image © nacása & partners inc.

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the first-floor cafe space features various chairs collected from around the world, hinting at the cultural diversity and encounters it offers to the visitors
image 

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the concept of the design is a ‘stock of curiosity’. the act of visiting this place is interpreted as a form of travel, and the space exhibits a thick accumulation of information, experience, and objects, including a collection of airplanes that hang from the ceiling
image © nacása & partners inc.

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‘pass the baton’ store is the third of its series, following marunouchi and omotesando. it is a redesign of a 120-year old traditional machiya wooden townhouse that stands within a preservation district of gion, kyoto
image © kozo takayama

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the space was furnished using only traditional japanese furniture, which was installed withouaffectingng the existing walls or pillars. on the contrary, modern materials such as glass and mirrored stainless steel, and the void in the entrance space add interest to the atmosphere
image © kozo takayama

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homangu kamado shrinejuyosho (amulet office) – worshippers have long believed the homangu kamado shrine to be home to the god that protects dazaifu and the god of love and matchmaking. it is also known for the splendor of its cherry blossoms in the spring and its colorful foliage in the fall. the juyosho is the visitor’s center where the shrine sells ofuda and omamori, talismans and charms to bring good fortune and ward off evil
see more of this project on designboom here
image © nacása & partners inc.

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the building was designed in the image of a ‘hearth surrounded by an earthen floor’—a reflection of the uniqueness of the land, which is called kamadoyama (‘cooking hearth mountain’) because its shape resembles a cooking hearth. in addition, on the kamado shrine’s viewing deck, benches designed by jasper morrison have rotating seats which are adaptable so that people can sit in a variety of directions.
image © nacása & partners inc.

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UNIQLO has opened global flagship stores in europe and the united states, and in 2012 opened a new store inginza, tokyo. the twelve-story building with a full height glass façade serves as a showcase of the UNIQLO brand, and its atrium-like first and second floor creates a voluminous yet controlled space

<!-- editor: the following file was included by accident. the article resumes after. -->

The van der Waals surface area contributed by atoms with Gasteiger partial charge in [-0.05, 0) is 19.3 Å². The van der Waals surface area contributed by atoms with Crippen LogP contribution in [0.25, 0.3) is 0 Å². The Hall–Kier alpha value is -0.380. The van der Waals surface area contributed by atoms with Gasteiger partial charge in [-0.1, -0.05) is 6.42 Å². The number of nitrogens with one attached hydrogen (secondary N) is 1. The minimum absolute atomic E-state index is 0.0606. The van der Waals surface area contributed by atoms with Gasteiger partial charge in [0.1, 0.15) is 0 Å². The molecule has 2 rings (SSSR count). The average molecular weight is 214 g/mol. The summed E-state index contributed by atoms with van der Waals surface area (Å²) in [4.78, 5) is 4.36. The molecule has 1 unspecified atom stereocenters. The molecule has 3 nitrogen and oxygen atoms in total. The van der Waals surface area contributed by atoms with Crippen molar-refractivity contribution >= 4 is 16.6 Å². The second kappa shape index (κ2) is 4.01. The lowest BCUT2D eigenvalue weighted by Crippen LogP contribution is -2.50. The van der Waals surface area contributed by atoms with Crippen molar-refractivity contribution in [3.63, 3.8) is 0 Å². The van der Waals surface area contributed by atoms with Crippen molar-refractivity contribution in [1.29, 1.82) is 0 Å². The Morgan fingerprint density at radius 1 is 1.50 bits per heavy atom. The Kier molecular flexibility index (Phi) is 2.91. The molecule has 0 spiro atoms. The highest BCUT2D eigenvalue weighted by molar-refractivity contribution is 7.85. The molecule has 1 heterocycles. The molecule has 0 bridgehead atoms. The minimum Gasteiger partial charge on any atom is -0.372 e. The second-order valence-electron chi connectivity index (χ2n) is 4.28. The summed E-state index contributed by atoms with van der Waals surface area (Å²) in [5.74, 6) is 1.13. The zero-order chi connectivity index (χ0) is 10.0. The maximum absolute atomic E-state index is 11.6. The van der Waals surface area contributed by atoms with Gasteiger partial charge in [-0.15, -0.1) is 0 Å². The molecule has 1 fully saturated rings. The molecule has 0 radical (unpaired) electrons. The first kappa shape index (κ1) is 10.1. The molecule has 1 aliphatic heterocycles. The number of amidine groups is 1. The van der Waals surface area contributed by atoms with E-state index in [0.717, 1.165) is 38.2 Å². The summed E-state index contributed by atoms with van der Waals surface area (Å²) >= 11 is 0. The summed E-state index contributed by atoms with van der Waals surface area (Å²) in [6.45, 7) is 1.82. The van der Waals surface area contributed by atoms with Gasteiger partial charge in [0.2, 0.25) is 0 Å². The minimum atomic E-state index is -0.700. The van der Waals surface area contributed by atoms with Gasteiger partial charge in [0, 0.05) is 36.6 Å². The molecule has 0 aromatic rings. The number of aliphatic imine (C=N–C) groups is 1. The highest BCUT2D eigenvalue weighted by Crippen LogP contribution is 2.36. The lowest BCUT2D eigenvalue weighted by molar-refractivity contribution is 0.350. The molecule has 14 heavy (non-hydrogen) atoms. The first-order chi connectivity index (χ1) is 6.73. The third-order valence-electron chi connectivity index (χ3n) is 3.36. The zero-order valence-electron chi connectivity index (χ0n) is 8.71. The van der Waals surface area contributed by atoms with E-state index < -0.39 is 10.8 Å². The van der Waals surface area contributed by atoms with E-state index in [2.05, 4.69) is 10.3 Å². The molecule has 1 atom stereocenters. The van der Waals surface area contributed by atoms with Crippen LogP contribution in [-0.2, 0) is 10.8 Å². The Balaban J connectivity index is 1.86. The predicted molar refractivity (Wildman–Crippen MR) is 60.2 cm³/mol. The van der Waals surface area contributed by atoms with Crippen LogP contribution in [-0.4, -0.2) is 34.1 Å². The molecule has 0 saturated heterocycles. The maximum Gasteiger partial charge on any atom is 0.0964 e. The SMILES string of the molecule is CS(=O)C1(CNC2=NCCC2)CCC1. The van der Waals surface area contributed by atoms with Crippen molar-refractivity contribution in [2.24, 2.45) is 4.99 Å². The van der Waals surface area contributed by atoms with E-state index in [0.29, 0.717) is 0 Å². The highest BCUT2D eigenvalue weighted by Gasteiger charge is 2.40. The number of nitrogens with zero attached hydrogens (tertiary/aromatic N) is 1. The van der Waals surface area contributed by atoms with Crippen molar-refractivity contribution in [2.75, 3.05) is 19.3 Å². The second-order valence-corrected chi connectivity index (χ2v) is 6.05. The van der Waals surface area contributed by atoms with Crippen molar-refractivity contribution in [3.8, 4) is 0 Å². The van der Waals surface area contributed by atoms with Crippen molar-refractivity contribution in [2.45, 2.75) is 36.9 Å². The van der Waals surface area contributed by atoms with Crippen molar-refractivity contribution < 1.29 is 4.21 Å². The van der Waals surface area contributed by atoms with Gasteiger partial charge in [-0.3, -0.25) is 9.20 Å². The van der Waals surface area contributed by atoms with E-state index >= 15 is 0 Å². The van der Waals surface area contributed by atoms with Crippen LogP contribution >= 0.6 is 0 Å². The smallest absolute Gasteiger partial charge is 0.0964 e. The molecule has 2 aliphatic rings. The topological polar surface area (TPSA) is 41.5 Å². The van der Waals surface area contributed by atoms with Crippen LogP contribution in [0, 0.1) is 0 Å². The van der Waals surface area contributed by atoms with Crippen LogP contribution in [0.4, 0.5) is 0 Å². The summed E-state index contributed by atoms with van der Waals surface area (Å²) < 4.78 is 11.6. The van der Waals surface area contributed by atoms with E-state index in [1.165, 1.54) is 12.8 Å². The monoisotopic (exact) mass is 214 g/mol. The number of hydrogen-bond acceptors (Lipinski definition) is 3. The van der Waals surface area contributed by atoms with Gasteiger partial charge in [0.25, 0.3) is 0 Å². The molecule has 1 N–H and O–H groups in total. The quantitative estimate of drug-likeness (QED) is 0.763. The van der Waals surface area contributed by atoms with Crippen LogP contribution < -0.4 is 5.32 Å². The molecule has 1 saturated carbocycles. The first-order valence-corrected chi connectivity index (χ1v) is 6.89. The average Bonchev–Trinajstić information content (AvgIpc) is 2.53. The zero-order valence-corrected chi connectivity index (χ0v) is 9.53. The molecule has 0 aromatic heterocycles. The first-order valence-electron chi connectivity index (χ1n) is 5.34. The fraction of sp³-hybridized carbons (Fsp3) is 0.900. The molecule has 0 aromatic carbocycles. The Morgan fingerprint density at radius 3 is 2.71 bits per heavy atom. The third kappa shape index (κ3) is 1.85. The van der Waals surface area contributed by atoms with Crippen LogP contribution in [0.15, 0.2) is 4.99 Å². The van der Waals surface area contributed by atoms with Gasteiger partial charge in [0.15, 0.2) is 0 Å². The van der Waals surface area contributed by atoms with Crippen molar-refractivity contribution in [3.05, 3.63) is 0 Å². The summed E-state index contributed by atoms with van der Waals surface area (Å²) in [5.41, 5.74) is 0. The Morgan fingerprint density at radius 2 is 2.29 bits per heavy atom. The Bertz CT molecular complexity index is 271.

image © nacása & partners inc.

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the vibrant power of UNIQLO is fully incorporated into the design with symbolic features of the global flagship stores featured prominently such as revolving mannequins in the display windows, digital signage utilizing slat LED louvers, and displays where visitors can see the massive selection of merchandise
image © nacása & partners inc.

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each floor has its distinct style contrasting with the integrated horizontal flow that goes through the twelve floors. heightened density and a sense of openness coexist in the space, offering visitors a chance to enjoy the UNIQLO world to the fullest
image © nacása & partners inc.

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edited and designed by winkreative, ‘wonderwall case studies’ is an engaging and exciting book for interior design students, industry dilettantes, and professionals searching for inspiration. inside the book katayama’s unique approach, and his uniquely brilliant environments have been deeply explored. 

 

‘wonderwall case studies’

 

editor and designer: winkreative 
publisher: gestalten verlag
year: 2016
format: 23 × 30 cm
features: full color, hardcover, 376 pages
language: english
ISBN: 978-3-89955-647-6

 

designboom rating: (must read)